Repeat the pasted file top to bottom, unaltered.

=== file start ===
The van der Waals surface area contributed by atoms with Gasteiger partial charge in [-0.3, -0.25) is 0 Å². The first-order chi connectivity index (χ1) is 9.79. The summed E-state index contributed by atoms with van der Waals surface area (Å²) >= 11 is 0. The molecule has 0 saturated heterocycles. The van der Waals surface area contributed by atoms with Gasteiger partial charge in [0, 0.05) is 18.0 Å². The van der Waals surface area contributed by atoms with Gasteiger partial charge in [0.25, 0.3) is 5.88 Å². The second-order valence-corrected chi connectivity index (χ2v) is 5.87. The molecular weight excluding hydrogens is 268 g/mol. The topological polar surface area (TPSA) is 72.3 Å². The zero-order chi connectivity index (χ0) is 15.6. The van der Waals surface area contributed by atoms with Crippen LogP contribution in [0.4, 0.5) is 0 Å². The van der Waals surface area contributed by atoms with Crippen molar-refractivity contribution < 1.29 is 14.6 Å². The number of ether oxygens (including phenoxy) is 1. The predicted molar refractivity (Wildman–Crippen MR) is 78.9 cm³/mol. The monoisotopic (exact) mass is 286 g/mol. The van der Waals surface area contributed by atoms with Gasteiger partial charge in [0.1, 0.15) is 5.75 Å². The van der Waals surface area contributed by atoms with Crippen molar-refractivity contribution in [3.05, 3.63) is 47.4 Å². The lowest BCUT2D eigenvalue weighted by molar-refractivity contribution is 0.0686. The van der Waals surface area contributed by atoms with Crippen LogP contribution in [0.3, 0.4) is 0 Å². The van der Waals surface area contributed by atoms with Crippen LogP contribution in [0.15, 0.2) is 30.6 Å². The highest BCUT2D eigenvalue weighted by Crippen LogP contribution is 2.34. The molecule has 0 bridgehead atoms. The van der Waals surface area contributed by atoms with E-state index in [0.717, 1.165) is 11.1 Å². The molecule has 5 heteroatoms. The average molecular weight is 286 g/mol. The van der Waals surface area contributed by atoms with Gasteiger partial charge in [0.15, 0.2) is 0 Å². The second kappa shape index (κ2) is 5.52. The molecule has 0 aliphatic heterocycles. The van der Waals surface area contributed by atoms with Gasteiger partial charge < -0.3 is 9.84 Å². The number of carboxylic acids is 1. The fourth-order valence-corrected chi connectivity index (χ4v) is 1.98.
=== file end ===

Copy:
The van der Waals surface area contributed by atoms with Gasteiger partial charge in [-0.3, -0.25) is 0 Å². The first-order chi connectivity index (χ1) is 9.79. The summed E-state index contributed by atoms with van der Waals surface area (Å²) >= 11 is 0. The molecule has 0 saturated heterocycles. The van der Waals surface area contributed by atoms with Gasteiger partial charge in [0, 0.05) is 18.0 Å². The van der Waals surface area contributed by atoms with Gasteiger partial charge in [0.25, 0.3) is 5.88 Å². The second-order valence-corrected chi connectivity index (χ2v) is 5.87. The molecular weight excluding hydrogens is 268 g/mol. The topological polar surface area (TPSA) is 72.3 Å². The zero-order chi connectivity index (χ0) is 15.6. The van der Waals surface area contributed by atoms with Crippen LogP contribution in [0.4, 0.5) is 0 Å². The van der Waals surface area contributed by atoms with Crippen molar-refractivity contribution < 1.29 is 14.6 Å². The number of ether oxygens (including phenoxy) is 1. The predicted molar refractivity (Wildman–Crippen MR) is 78.9 cm³/mol. The monoisotopic (exact) mass is 286 g/mol. The van der Waals surface area contributed by atoms with Gasteiger partial charge in [0.1, 0.15) is 5.75 Å². The van der Waals surface area contributed by atoms with Crippen molar-refractivity contribution in [3.05, 3.63) is 47.4 Å². The lowest BCUT2D eigenvalue weighted by molar-refractivity contribution is 0.0686. The van der Waals surface area contributed by atoms with Crippen LogP contribution in [0.3, 0.4) is 0 Å². The van der Waals surface area contributed by atoms with Crippen LogP contribution in [0.15, 0.2) is 30.6 Å². The highest BCUT2D eigenvalue weighted by Crippen LogP contribution is 2.34. The molecule has 0 bridgehead atoms. The van der Waals surface area contributed by atoms with E-state index in [0.717, 1.165) is 11.1 Å². The molecule has 5 heteroatoms. The average molecular weight is 286 g/mol. The van der Waals surface area contributed by atoms with Gasteiger partial charge in [0.15, 0.2) is 0 Å². The second kappa shape index (κ2) is 5.52. The molecule has 0 aliphatic heterocycles. The van der Waals surface area contributed by atoms with Gasteiger partial charge < -0.3 is 9.84 Å². The number of carboxylic acids is 1. The fourth-order valence-corrected chi connectivity index (χ4v) is 1.98.